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  • JAMA October 11, 2017

    Figure: Opioid Use and Overdose and Fentanyl Drug Reports, 1999-2015

    aSource: National Center for Health Statistics at the US Centers for Disease Control and Prevention. WONDER online database: prescription opioid overdose deaths include fatal overdoses related to natural and semisynthetic opioids or methadone. Illicit opioid-related overdose deaths are related to heroin or synthetic nonmethadone opioids, and some overdose deaths are related to prescribed fentanyl or other prescribed synthetic opioids.bSource: Substance Abuse and Mental Health Services Administration. National Survey on Drug Use and Health. https://www.samhsa.gov/data/population-data-nsduh/reports?tab=38.cSources: Dashed line from 1999 to 2005 (Drug Enforcement Administration. Automation of Reports and Consolidated Orders System: sales to pharmacies, hospitals, and practitioners for codeine, fentanyl, hydrocodone, hydromorphone, meperidine, methadone, morphine, and oxycodone. Paulozzi LJ, et al. MMWR Morb Mortal Wkly Rep. 2011;60:1487-1492). Solid line from 2006 to 2015 (QuintilesIMS estimates of opioid prescriptions dispensed in the United States to 59 000 pharmacies, representing 88% of US prescriptions. Guy GP Jr, et al. MMWR Morb Mortal Wkly Rep. 2017;66:697-704).dSource: Drug Enforcement Administration. Fentanyl, 2001-2015. https://www.deadiversion.usdoj.gov/nflis/2017fentanyl.pdf. The number of fentanyl drug reports reflects the number of encounters by law enforcement that tested positive for fentanyl. Therefore, fentanyl drug reports provide an indication of the available supply of illicitly manufactured fentanyl.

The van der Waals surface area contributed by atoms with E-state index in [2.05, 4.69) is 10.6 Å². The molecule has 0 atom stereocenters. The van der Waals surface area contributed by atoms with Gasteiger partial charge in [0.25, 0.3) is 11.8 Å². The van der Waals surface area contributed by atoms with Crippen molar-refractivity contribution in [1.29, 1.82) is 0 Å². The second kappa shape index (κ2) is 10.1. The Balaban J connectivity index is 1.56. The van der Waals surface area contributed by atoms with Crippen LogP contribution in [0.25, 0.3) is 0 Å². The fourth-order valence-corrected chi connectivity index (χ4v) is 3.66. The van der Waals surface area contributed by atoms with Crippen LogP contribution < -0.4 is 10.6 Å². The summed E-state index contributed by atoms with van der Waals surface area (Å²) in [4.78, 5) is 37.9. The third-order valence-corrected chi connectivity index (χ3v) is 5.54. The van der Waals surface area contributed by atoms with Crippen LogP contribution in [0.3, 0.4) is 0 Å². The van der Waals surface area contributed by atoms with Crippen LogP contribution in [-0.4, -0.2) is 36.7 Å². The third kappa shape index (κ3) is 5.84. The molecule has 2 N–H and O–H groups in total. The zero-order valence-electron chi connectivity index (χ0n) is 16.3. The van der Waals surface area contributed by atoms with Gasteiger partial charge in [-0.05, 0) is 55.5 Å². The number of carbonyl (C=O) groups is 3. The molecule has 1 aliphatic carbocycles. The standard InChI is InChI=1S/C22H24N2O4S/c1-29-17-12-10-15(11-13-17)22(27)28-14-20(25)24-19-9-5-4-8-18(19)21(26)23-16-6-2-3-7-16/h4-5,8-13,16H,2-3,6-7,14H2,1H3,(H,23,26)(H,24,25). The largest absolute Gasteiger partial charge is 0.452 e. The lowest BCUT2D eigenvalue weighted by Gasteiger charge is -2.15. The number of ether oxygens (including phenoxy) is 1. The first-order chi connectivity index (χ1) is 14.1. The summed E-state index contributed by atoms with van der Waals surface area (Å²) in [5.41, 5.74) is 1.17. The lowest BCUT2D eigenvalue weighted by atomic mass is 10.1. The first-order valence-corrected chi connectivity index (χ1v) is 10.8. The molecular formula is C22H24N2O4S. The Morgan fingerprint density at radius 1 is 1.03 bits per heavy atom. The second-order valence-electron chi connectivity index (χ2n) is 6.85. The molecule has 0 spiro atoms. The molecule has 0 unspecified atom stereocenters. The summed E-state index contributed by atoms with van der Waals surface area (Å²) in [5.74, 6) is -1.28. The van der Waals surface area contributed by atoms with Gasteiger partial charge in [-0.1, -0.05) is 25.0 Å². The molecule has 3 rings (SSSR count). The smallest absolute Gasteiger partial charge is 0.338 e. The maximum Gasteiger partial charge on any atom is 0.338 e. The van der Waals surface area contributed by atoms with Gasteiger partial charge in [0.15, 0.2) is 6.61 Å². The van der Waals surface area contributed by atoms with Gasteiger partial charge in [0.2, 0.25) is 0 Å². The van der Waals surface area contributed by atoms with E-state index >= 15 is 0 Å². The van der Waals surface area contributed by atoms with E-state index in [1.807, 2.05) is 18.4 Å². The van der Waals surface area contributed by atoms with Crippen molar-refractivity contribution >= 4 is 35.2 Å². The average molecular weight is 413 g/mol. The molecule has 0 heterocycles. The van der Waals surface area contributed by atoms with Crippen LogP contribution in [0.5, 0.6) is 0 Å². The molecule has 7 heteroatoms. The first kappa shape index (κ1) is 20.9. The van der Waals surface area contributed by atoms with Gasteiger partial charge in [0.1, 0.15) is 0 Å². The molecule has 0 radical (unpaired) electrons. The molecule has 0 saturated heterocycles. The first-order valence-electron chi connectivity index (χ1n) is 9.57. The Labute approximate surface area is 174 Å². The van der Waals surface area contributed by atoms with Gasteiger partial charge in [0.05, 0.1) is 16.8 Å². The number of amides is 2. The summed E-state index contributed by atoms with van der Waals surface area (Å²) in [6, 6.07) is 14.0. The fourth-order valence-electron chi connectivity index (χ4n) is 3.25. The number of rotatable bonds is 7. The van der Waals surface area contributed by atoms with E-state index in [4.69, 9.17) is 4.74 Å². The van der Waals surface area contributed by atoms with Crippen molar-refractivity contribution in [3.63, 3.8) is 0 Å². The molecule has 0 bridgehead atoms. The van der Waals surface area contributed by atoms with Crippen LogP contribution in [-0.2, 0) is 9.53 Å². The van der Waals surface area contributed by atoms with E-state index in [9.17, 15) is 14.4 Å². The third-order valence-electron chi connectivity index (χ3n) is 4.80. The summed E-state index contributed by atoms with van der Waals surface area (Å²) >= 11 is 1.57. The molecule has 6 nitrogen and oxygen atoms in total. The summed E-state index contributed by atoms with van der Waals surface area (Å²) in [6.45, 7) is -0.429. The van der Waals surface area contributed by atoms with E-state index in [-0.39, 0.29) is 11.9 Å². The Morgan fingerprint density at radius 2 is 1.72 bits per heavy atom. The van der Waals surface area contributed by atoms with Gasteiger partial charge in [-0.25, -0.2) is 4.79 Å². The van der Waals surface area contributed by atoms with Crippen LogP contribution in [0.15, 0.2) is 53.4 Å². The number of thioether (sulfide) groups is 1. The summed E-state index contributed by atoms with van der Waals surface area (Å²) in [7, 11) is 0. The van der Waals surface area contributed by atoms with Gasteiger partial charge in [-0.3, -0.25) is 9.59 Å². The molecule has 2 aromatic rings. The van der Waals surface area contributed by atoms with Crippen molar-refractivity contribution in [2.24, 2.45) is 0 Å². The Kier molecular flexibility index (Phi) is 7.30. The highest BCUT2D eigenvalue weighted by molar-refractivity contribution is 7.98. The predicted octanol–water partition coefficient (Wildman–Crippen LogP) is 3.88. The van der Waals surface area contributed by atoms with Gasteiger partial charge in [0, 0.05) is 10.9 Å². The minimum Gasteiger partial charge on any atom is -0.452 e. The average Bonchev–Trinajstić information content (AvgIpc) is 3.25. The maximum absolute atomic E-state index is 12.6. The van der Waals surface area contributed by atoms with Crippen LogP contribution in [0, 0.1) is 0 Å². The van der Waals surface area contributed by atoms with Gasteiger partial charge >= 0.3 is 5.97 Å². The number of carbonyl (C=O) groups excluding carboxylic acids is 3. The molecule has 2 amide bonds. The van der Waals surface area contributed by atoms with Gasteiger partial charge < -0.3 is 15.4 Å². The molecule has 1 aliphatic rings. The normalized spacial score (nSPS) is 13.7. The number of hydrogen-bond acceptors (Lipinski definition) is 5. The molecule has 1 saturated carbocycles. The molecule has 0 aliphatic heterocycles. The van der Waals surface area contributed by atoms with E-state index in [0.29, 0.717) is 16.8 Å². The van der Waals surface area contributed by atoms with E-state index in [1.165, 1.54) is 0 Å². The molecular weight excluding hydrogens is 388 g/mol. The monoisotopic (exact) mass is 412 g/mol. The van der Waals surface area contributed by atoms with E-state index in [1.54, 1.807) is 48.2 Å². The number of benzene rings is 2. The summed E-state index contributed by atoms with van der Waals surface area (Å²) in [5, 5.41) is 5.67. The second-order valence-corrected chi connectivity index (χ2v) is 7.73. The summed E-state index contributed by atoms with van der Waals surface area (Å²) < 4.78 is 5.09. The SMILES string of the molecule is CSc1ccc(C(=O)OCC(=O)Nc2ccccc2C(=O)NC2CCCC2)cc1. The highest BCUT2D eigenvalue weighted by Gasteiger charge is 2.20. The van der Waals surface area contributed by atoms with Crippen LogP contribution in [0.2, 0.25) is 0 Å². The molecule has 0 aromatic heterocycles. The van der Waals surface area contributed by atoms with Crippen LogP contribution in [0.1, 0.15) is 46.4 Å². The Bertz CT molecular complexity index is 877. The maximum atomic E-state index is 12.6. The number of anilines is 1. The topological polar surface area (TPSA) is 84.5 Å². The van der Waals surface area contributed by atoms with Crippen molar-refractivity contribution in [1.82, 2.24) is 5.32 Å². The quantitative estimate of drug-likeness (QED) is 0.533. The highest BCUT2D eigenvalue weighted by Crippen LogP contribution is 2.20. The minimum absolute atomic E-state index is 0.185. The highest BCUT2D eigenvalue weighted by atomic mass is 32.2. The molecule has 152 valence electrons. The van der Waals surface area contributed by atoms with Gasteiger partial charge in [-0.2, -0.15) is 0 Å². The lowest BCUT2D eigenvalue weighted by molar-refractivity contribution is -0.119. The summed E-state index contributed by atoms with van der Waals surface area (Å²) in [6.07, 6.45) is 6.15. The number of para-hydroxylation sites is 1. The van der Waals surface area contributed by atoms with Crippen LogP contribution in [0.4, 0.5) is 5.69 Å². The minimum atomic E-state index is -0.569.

• JAMA January 24, 2017

    Figure: CDC Says More Needle Exchange Programs Needed to Prevent HIV